Authentication certificate not valid pop-up displayed when connecting to Encryption Management Server

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Article ID: 153347

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Updated On:

Products

Drive Encryption Encryption Management Server

Issue/Introduction

During the Encryption Desktop client enrollment and during any subsequent connections between the client and the Encryption Management Server, a pop-up alert regarding an Invalid Server Certificate is observed:

Certificate alert

If "Allow" or "Deny" is selected for the alert, the alert will continue to be displayed on subsequent connections. If "Always Allow for This Site" is selected, only new enrollments will trigger the invalid certificate warning.

 

 

Cause

Potential Cause 1: The client does not trust the certificate chain presented by Encryption Management Server.

Potential Cause 2: If you are using an internal CA to sign your CSR from Symantec Encryption Management Server, and you have not trusted the Root certificate globally, the client can still produce a popup.  Even if you add the root into your "Trusted Root Certification Authorities", this may not be enough.  If your domain policy requires it, you may need to trust the certificate signer specifically in your GPO before the pop-up will go away.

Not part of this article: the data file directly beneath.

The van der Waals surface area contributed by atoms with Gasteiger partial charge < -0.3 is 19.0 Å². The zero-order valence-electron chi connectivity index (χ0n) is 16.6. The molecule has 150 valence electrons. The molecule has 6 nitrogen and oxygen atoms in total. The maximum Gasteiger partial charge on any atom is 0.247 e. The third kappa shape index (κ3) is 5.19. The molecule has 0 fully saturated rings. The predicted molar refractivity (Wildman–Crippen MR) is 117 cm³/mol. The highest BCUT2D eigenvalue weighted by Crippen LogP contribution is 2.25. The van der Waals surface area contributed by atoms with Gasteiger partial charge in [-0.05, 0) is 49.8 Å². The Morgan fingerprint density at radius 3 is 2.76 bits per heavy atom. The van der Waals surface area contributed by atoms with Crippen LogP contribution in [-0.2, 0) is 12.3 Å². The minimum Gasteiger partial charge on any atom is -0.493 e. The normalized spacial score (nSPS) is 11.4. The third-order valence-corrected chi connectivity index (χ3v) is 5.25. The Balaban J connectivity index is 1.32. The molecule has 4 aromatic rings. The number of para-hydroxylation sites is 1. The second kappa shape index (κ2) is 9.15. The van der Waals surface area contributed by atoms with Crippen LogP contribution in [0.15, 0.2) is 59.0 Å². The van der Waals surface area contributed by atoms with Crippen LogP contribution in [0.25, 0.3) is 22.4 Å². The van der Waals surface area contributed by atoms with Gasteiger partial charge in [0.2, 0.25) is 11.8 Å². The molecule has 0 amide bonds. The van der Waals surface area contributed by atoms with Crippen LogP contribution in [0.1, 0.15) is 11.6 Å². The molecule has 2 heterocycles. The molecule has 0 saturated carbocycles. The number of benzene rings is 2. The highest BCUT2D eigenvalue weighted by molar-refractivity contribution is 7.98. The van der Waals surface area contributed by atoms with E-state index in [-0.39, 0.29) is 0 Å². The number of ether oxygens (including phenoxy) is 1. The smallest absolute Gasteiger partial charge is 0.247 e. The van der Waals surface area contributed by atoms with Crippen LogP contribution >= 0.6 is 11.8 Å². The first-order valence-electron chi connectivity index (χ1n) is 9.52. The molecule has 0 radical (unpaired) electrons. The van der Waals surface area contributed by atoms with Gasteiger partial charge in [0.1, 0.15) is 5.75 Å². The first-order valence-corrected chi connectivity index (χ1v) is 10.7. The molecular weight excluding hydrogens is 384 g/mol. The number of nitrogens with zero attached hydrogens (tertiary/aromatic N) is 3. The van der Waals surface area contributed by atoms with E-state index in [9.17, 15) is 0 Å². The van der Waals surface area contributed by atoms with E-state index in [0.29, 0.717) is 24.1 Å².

Resolution

Aside from clicking on "Always allow", there are several other options available so that end users are not presented with the invalid certificate alert:

Important Note: Symantec Encryption Desktop 10.5 had an issue where none of the below options would work.  This behavior has been found to be resolved with SED 10.5 MP2.  Symantec Enterprise Support recommends you to upgrade to ensure best performance for this issue. 

 

 

Option 1 - Import the certificates in the certificate chain used by Encryption Management Server to the "Trusted Root Certification Authorities" and/or "Intermediate Certification Authorities" of the Windows Certificate Store of each client.

It is vital that before installing a server certificate in the Symantec Encryption Management Server, the root and any intermediate certificates in the chain are imported to the SEMS Trusted Keys (Keys / Trusted Keys) menu of the administration console. This applies whether a third party Certificate Authority or an internal Certificate Authority has issued the server certificate. If an internal Certificate Authority issued the server certificate, it is likely that the root and intermediate certificates would already have been added to each client machine's Windows Certificate Store.

TIP 1: Check the Root, and Intermediate Certificates being used, and make note of the Thumbprint/Fingerprint and make sure those are included in the Trusted Keys before you build the client package.  This will ensure any additional certs added will be included.  

TIP 2: Check the Root, and Intermediate Certificates being used, and make sure these are trusted by your domain GPO.  Consult with your AD Domain Admin to verify this is all configured properly. 

 

 

Option 2 - Copy the PGPtrustedcerts.asc file that contains the correct certificate chain from one client to all clients. The correct folder is "%ProgramData%\PGP Corporation\PGP".